“Unlocking the Secrets to Prepping Wood Boards for Stunning Hand-Painted Wooden Signs!”
So you want to create wooden signs on standard lumber? Today I share with you how to prepare the wood for the best results.
When crafting hand-painted signs on wooden boards proper preparation is key to success!
This post is about standard lumber from a local lumberyard or big box home store and not the woodcuts you can buy from hobby or craft stores. Those are usable immediately.
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Benefits of Prepping Wood
Preparing the wood properly is essential to keep the boards flat and straight.
Some wood has knots that can discolor the painted surface and standard lumber can have a very rough surface.
Wood is very porous and needs help to get the opacity you want and maintain the colors of your paint.
Drying Wood Boards
It is important to dry the boards properly to avoid warping, curling, and extreme cracking.
Most standard lumber boards are still green or wet when you buy them. If they are not stacked in a way for them to dry evenly then they will warp.
To let them dry well, place each board on a flat surface with shims (I use 1 x 2 pieces cut about 8 or 9 inches in length) under each board.
Every other day or so I will flip each board over. Air should be able to pass through under each board in the stack to help dry it flat.
Make sure to do this in an indoor space or in a shady spot, never in direct sunlight.
How long it takes for the wood to dry will vary by your environment (humid or arid), how wet the wood was when you purchased it and if there is a breeze (I use a fan to blow across it if I wish to speed up the drying process).
There is no easy way to know if the wood has dried completely but I give the wood at least a couple of weeks to dry.
Sanding the wood is essential for a smooth surface to paint on. Especially if you do stroke work painting.
You can paint on rougher surfaces but the strokes won’t be smooth and effortless. Impressionism is easier on rough wood surfaces but we are talking about something different here.
Use a palm or orbital sander. Battery or electric. You can hand sand but it is a long, arduous process.
Start with rougher grit sandpaper, I usually use 80 grit to get started.
Sand the board on top, back, and edges. The back does not need to be as smooth as the front unless you are planning on creating a double-sided sign.
I typically sand the board whole, before I cut them to sign size but you can do either.
Once I get it sanded well with the 80 grit I change the sandpaper to 200 grit for final sanding to get a very smooth finish.
Sand in the direction of the wood grain. Wipe down with a tack cloth or very slightly damp rag to remove the dust.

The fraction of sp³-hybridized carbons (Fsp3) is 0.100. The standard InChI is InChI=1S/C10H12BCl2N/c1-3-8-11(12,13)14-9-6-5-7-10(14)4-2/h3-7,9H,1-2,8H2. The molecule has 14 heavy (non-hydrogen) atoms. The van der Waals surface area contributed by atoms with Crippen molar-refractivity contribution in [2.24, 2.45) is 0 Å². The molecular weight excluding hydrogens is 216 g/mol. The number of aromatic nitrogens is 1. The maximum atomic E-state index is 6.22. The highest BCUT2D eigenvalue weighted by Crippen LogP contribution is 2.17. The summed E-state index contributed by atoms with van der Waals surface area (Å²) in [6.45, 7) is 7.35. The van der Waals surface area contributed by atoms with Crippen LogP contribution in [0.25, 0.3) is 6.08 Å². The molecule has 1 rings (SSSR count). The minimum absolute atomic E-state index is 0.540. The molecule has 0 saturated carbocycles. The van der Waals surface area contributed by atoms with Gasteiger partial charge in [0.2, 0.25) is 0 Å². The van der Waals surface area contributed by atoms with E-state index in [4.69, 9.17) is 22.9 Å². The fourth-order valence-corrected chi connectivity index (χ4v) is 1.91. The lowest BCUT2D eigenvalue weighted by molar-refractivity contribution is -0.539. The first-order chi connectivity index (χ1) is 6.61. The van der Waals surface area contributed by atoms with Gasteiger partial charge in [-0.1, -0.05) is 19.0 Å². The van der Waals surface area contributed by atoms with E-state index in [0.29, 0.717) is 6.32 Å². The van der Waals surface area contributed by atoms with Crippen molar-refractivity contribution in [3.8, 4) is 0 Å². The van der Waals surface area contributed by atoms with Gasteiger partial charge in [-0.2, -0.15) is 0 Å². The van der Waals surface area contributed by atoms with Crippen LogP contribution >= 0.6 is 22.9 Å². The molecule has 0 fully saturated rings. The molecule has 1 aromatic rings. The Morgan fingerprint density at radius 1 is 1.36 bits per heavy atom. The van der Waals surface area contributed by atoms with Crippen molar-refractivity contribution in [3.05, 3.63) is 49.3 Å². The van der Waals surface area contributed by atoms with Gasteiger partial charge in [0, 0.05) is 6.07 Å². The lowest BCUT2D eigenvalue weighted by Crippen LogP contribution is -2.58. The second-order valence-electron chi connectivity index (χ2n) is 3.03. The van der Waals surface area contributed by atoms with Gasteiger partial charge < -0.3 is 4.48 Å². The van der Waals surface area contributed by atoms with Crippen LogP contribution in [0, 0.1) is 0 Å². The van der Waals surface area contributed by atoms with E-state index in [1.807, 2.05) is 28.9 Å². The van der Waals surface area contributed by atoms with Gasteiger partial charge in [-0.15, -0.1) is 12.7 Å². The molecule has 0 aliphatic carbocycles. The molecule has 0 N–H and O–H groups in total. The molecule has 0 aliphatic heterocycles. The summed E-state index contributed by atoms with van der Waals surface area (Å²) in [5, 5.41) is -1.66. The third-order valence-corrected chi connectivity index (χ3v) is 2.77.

I cut the boards to sign size as I decide what design I am painting on each. Remember to sand the fresh-cut edges to smooth.
Most inexpensive lumber boards have knotholes. I try to find ones with fewer knotholes than others but that can be tough at times.
To treat the knotholes I will use my kitchen torch used to make Creme Brulee and gently heat the knotholes to draw out as much resin as I can and scrape it off with a putty knife.
Many times I need to resand that area after removing as much as I can with the putty knife.
I apply a varathane sealer as well. Both methods are limited in how well they keep the knotholes from discoloring in the future but they go along way it help.
If you want to risk of knotholes stains from eventually coming through the paint of your sign then buying knot free wood would be preferred.
I often market my signs as rustic and imperfect and the stains are not a problem.
Base painting usually takes a couple of coats. I use whatever is on hand.
Many times that is craft paint colors I don’t have any other use for or I have also bought house paint off the discount rack. Both work.
Use light coats of paint and don’t get it too thick.
If the board has a lot of knots I will coat it with an exterior Water Base Rustoleum Spar Urethane product. This is usually available at most home stores.
Sand the varathaned surface lightly with a piece of brown craft paper or a piece of a brown paper bag, this will just add a touch of ‘tooth’ to the surface.
Using a paintbrush or roller, coat the board with a layer of paint. Spread the paint evenly and smoothly.
Make sure to paint around the edges after the top to smooth any drips and to base coat them too.
Let dry. You can speed it up by placing it in front of moving air like a fan or using a blow dryer on it. Be careful and use the cool setting if you have one, getting the paint hot can make it blister.
Starting by preparing your wood properly, drying, sanding and base painting will improve the quality of your hand-painted signs and by using inexpensive wood you can keep your costs lower.
For fancier signs with less chance of blemishes then using the precut wood pieces is recommended.
This should help you get started on your sign painting journey and stay tuned for more in this series on How to Paint Signs to Sell, Gift, or Decorate with.